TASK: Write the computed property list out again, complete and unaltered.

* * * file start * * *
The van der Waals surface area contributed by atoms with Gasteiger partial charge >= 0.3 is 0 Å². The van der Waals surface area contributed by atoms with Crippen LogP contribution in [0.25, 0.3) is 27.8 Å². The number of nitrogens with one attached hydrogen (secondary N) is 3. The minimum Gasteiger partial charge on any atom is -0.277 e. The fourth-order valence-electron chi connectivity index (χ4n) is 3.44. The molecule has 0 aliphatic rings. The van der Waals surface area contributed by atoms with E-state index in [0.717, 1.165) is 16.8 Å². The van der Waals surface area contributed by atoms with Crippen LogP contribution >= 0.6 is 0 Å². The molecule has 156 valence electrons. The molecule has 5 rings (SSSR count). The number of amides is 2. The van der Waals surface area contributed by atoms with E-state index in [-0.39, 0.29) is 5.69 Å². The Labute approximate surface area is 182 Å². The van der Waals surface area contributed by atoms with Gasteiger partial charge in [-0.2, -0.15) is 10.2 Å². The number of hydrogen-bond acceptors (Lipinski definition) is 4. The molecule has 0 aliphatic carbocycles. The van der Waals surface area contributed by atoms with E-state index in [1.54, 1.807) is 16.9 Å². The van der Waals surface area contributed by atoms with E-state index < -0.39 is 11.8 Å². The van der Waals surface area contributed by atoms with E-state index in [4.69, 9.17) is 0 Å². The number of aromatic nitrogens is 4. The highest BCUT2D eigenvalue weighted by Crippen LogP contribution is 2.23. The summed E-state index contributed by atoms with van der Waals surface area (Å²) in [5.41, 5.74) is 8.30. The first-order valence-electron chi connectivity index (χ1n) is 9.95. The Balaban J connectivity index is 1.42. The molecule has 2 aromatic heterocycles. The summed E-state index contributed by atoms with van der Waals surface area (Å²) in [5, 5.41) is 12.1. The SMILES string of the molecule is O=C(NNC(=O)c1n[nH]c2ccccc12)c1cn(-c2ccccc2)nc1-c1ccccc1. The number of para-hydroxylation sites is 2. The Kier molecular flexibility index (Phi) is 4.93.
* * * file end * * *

The van der Waals surface area contributed by atoms with Gasteiger partial charge >= 0.3 is 0 Å². The van der Waals surface area contributed by atoms with Crippen LogP contribution in [0.25, 0.3) is 27.8 Å². The number of nitrogens with one attached hydrogen (secondary N) is 3. The minimum Gasteiger partial charge on any atom is -0.277 e. The fourth-order valence-electron chi connectivity index (χ4n) is 3.44. The molecule has 0 aliphatic rings. The van der Waals surface area contributed by atoms with E-state index in [0.717, 1.165) is 16.8 Å². The van der Waals surface area contributed by atoms with Crippen LogP contribution >= 0.6 is 0 Å². The molecule has 156 valence electrons. The molecule has 5 rings (SSSR count). The number of amides is 2. The van der Waals surface area contributed by atoms with E-state index in [-0.39, 0.29) is 5.69 Å². The Labute approximate surface area is 182 Å². The van der Waals surface area contributed by atoms with Gasteiger partial charge in [-0.2, -0.15) is 10.2 Å². The number of hydrogen-bond acceptors (Lipinski definition) is 4. The molecule has 0 aliphatic carbocycles. The van der Waals surface area contributed by atoms with E-state index in [1.54, 1.807) is 16.9 Å². The van der Waals surface area contributed by atoms with E-state index < -0.39 is 11.8 Å². The van der Waals surface area contributed by atoms with E-state index in [4.69, 9.17) is 0 Å². The number of aromatic nitrogens is 4. The highest BCUT2D eigenvalue weighted by Crippen LogP contribution is 2.23. The summed E-state index contributed by atoms with van der Waals surface area (Å²) in [5.41, 5.74) is 8.30. The first-order valence-electron chi connectivity index (χ1n) is 9.95. The Balaban J connectivity index is 1.42. The molecule has 2 aromatic heterocycles. The summed E-state index contributed by atoms with van der Waals surface area (Å²) in [5, 5.41) is 12.1. The SMILES string of the molecule is O=C(NNC(=O)c1n[nH]c2ccccc12)c1cn(-c2ccccc2)nc1-c1ccccc1. The number of para-hydroxylation sites is 2. The Kier molecular flexibility index (Phi) is 4.93.